- huge risk if the monetary union were to fall apart, collateral damage


Two functions of the World Trade Organisation

1. Increase levels of trade liberalisation
2. Enforcing the trade agreements that countries have signed


Criticisms of the WTO

>< allows rich countries to exploit developing countries' workers
>< allows the unsustainable exploitation of resources in poorer countries
>< forces countries to adopt free trade policies
>< gives ownership of world trading system to a few large countries and important TNCs.


Reasons for restrictions on trade

1) Infant industry argument - small firms need to be protected initially from larger foreign firms benefitting from E of S (however; governments often fail to pick winners, protected industries lack competitive pressure, more specific and targeted spending methods tend to be more effective)
2) Job protection (consumers lost out on price and range of choices - preference similarity theory)
3) Dumping - prevent foreign firms/countries from undercutting domestic businesses through anti-competitive practices
4) Cheap labour - countries with high labour coasts will find it difficult to compete with countries that have chapter labour
5) *Terms of trade - the imposition of a tariff will reduce demand for imported goods and this in turn will lead to a fall in the price of imported goods, improving the terms of trade. Also, one can view there to be a negative externality in the purchasing of imports to society
=> optimal tariff argument


What are the most important components of the balance of payments

Current, financial and capital account:
1. Net trade in goods and services & investment incomes & net transfers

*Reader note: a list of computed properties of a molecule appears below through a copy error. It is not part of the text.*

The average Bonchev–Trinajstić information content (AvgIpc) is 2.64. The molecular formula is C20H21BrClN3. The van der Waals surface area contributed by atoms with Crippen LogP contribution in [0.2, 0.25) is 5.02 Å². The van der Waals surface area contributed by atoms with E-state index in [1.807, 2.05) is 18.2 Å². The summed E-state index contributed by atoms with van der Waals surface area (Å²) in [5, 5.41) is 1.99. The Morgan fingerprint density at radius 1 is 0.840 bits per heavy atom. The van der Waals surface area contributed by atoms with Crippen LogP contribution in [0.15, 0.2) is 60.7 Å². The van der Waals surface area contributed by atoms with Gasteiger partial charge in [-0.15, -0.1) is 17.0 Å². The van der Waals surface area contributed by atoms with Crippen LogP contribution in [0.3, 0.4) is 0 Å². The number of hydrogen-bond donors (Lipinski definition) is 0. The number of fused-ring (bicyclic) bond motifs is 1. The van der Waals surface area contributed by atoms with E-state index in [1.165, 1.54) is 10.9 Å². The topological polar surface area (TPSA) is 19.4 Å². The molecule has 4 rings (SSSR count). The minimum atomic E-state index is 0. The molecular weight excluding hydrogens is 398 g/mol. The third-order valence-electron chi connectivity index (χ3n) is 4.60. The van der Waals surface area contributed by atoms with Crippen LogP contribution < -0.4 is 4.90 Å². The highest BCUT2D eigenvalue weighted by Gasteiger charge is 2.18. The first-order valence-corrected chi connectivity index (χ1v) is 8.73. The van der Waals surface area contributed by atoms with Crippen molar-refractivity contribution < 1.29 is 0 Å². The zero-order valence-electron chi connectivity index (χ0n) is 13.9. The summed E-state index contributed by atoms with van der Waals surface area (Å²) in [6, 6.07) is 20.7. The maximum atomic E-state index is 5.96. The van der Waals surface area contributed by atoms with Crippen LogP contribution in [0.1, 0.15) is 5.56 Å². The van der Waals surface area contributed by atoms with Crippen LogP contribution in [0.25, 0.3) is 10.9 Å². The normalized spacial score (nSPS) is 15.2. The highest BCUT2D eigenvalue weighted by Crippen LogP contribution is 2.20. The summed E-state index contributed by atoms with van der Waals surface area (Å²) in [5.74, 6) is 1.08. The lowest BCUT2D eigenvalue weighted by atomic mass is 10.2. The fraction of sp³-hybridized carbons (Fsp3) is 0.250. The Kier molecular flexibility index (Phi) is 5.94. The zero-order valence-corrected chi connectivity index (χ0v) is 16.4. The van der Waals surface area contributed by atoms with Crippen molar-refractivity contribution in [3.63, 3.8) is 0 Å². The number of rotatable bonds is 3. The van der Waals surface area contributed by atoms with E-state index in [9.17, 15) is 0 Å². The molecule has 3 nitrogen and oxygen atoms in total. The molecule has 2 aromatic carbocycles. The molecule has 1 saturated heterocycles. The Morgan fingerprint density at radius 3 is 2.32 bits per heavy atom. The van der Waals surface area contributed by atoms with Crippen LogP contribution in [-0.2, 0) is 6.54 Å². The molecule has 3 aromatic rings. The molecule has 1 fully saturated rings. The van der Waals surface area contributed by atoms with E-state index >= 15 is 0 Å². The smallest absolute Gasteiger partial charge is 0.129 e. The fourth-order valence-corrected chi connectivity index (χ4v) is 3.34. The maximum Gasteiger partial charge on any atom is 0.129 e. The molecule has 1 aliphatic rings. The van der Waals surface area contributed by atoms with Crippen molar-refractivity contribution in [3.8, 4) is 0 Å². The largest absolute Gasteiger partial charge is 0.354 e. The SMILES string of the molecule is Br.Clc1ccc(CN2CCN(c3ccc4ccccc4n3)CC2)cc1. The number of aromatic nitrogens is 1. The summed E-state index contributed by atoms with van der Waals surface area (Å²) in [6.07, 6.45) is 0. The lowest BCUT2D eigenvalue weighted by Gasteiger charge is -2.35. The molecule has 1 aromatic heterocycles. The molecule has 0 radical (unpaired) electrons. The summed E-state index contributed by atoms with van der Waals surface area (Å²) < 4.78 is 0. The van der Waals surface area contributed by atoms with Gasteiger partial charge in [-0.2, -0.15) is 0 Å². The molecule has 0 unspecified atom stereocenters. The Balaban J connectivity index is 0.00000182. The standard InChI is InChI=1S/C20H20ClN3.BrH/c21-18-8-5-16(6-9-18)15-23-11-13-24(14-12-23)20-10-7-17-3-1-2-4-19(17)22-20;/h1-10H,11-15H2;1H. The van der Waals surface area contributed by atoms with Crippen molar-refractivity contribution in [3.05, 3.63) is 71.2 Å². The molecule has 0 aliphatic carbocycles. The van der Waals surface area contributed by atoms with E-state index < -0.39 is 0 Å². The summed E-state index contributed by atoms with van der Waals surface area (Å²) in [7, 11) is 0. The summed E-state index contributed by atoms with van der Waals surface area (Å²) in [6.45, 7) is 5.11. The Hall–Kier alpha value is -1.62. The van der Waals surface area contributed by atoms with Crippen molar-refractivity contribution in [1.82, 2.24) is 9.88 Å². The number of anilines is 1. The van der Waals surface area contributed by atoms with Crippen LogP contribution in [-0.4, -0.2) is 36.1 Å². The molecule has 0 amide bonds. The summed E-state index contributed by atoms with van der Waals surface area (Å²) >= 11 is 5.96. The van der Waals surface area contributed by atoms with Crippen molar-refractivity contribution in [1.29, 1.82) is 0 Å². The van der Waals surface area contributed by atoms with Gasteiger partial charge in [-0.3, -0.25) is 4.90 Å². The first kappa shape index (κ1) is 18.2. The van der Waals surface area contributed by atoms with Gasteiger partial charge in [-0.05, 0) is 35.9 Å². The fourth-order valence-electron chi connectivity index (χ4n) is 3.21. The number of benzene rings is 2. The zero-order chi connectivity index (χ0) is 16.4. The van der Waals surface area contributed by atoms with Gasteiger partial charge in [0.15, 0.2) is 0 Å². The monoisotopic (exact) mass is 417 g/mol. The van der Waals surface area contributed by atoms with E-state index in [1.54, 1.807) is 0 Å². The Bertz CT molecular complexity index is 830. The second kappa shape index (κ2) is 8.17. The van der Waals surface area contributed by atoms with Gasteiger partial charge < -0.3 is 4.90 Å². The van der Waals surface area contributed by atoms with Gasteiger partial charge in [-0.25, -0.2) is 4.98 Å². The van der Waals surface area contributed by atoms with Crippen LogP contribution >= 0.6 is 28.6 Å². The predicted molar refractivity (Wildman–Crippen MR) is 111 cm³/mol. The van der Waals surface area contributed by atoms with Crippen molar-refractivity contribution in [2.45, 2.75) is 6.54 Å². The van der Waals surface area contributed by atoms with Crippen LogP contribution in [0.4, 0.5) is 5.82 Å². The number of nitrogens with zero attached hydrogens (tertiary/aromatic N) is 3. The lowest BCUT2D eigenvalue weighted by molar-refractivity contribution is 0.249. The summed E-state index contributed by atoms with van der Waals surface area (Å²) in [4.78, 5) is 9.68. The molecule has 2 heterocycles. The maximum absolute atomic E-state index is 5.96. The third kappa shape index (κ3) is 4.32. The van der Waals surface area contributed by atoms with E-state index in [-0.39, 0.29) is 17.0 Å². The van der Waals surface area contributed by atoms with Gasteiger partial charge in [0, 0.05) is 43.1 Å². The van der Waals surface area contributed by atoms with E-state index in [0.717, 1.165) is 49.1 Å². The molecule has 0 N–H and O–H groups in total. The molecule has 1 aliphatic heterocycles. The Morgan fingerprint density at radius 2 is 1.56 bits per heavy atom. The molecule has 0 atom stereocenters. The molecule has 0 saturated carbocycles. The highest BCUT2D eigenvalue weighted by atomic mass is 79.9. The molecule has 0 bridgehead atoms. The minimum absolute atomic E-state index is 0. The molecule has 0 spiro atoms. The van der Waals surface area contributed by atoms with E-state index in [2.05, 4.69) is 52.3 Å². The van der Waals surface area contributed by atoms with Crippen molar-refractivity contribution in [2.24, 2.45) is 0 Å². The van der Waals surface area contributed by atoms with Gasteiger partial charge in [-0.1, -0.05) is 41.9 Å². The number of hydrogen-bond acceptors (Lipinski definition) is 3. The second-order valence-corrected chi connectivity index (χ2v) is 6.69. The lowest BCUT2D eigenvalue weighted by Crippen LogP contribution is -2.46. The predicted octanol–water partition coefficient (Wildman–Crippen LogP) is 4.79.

2. Part of FDI flows, portfolio investment, other investment
N.B. balancing item


+/- of international capital flows

+ facilitates growth in world trade
+ provides capital for firms that would otherwise not be able to secure finance within their own countries
+ allows transfers of tech and info
- world economy more susceptible to economic shocks due to increased interdependence
- excessive FDI can make MNCs too powerful
- availability of international credit encourages governments/firms/individuals to borrow


Causes of surpluses and deficits on the current account

Natural resources, underlying international competitiveness, exchange rates, inflation, investment and long-term economic growth, spending by consumers and government


Measures to reduce imbalances on the current account

Exchange rate changes => devaluation can lead to additional imported cost push inflation
Deflationary policies => more effective if they can marginal propensity to import is high
Supply side policies
Protectionism - consumer switching policy
Currency controls => black markets develop in reality


Causes of changes in demand for a currency

Change in exports, change in exports, change in ER, in/outflow of investment funds, confidence


What is the idea behind the purchasing power parity theory of exchange rates

Nominal ERs reflect speculative activity as well, whereas purchasing power parity theory of ER states that ERs in the long term change in line with inflation rates between economies


Marshall-Lerner condition